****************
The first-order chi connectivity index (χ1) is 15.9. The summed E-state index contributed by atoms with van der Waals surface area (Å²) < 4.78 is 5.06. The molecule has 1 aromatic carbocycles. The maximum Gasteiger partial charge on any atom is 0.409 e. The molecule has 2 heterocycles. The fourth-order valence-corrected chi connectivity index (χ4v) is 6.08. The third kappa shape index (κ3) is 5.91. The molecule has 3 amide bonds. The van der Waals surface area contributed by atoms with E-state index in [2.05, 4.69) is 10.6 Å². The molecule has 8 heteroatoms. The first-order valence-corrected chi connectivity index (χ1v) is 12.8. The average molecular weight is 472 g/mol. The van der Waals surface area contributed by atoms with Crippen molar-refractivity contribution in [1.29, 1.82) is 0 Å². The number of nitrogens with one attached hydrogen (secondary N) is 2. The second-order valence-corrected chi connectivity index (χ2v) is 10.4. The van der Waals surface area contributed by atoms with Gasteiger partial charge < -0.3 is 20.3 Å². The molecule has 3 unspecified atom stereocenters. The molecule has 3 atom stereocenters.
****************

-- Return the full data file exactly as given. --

The first-order chi connectivity index (χ1) is 15.9. The summed E-state index contributed by atoms with van der Waals surface area (Å²) < 4.78 is 5.06. The molecule has 1 aromatic carbocycles. The maximum Gasteiger partial charge on any atom is 0.409 e. The molecule has 2 heterocycles. The fourth-order valence-corrected chi connectivity index (χ4v) is 6.08. The third kappa shape index (κ3) is 5.91. The molecule has 3 amide bonds. The van der Waals surface area contributed by atoms with E-state index in [2.05, 4.69) is 10.6 Å². The molecule has 8 heteroatoms. The first-order valence-corrected chi connectivity index (χ1v) is 12.8. The average molecular weight is 472 g/mol. The van der Waals surface area contributed by atoms with Crippen molar-refractivity contribution in [1.29, 1.82) is 0 Å². The number of nitrogens with one attached hydrogen (secondary N) is 2. The second-order valence-corrected chi connectivity index (χ2v) is 10.4. The van der Waals surface area contributed by atoms with Gasteiger partial charge < -0.3 is 20.3 Å². The molecule has 3 unspecified atom stereocenters. The molecule has 3 atom stereocenters.